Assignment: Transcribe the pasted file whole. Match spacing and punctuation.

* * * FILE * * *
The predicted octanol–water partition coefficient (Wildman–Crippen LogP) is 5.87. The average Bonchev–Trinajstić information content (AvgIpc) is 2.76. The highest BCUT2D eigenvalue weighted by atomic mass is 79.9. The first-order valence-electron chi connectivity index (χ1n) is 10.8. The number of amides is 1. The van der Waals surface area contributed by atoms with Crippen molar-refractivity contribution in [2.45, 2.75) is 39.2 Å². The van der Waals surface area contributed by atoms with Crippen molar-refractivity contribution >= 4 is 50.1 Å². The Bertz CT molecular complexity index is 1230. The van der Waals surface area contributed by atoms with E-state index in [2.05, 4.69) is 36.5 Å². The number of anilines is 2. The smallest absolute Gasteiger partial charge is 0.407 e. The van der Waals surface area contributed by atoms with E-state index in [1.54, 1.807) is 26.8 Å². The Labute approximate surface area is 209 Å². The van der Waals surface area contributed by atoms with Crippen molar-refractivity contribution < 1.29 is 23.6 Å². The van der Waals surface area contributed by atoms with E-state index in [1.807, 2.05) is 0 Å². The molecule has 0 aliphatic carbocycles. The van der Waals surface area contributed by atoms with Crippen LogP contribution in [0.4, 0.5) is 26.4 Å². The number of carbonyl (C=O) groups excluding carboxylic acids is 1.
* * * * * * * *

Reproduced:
The predicted octanol–water partition coefficient (Wildman–Crippen LogP) is 5.87. The average Bonchev–Trinajstić information content (AvgIpc) is 2.76. The highest BCUT2D eigenvalue weighted by atomic mass is 79.9. The first-order valence-electron chi connectivity index (χ1n) is 10.8. The number of amides is 1. The van der Waals surface area contributed by atoms with Crippen molar-refractivity contribution in [2.45, 2.75) is 39.2 Å². The van der Waals surface area contributed by atoms with Crippen molar-refractivity contribution >= 4 is 50.1 Å². The Bertz CT molecular complexity index is 1230. The van der Waals surface area contributed by atoms with E-state index in [2.05, 4.69) is 36.5 Å². The number of anilines is 2. The smallest absolute Gasteiger partial charge is 0.407 e. The van der Waals surface area contributed by atoms with E-state index in [1.54, 1.807) is 26.8 Å². The Labute approximate surface area is 209 Å². The van der Waals surface area contributed by atoms with Crippen molar-refractivity contribution < 1.29 is 23.6 Å². The van der Waals surface area contributed by atoms with E-state index in [1.807, 2.05) is 0 Å². The molecule has 0 aliphatic carbocycles. The van der Waals surface area contributed by atoms with Crippen LogP contribution in [0.4, 0.5) is 26.4 Å². The number of carbonyl (C=O) groups excluding carboxylic acids is 1.